The European Union has granted the UK a three-month Brexit ‘flextension,’ with the new deadline now moved to January 31, according to the President of the European Council, Donald Tusk.
Tusk made the announcement via social media, confirming that the EU27 leaders had agreed to the UK’s request, with the decision expected to be “formalized through a written procedure” later.
The so-called ‘flextension’ would mean that Britain could leave before the renewed deadline day if a deal is, in the meantime, ratified by the UK parliament. The measure comes as UK lawmakers prepare to vote later on Monday on PM Boris Johnson’s proposals for a snap general election on December 12.
Johnson, who requires two-thirds of MPs to vote for an early election, is expected to struggle to get lawmakers’ backing, with the Labour Party, led by Jeremy Corbyn, signaling that they’ll reject the motion.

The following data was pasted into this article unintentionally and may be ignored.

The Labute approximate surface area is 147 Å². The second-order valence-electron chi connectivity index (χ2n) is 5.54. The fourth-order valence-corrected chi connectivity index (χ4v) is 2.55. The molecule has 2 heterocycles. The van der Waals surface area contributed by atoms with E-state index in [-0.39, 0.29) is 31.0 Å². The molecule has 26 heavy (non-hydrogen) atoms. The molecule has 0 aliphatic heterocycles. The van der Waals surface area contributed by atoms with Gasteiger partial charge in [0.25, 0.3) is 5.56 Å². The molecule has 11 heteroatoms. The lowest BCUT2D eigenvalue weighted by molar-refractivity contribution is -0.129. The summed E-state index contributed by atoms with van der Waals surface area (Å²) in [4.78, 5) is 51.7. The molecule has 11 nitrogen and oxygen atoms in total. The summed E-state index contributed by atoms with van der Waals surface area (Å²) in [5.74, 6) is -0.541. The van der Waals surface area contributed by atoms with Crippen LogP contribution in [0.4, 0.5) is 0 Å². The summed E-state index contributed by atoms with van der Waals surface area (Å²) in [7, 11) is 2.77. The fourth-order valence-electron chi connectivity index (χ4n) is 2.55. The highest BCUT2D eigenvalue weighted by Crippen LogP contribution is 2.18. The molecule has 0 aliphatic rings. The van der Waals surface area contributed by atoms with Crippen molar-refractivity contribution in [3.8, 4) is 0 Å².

However, all may not be lost for Johnson and his hopes for a winter election, as the Liberal Democrats and Scottish National Party have come up with a one-line bill for a snap poll on December 9, which would require a simple majority in the House of Commons. Their bill is likely to be tabled on Tuesday, if Johnson fails on Monday.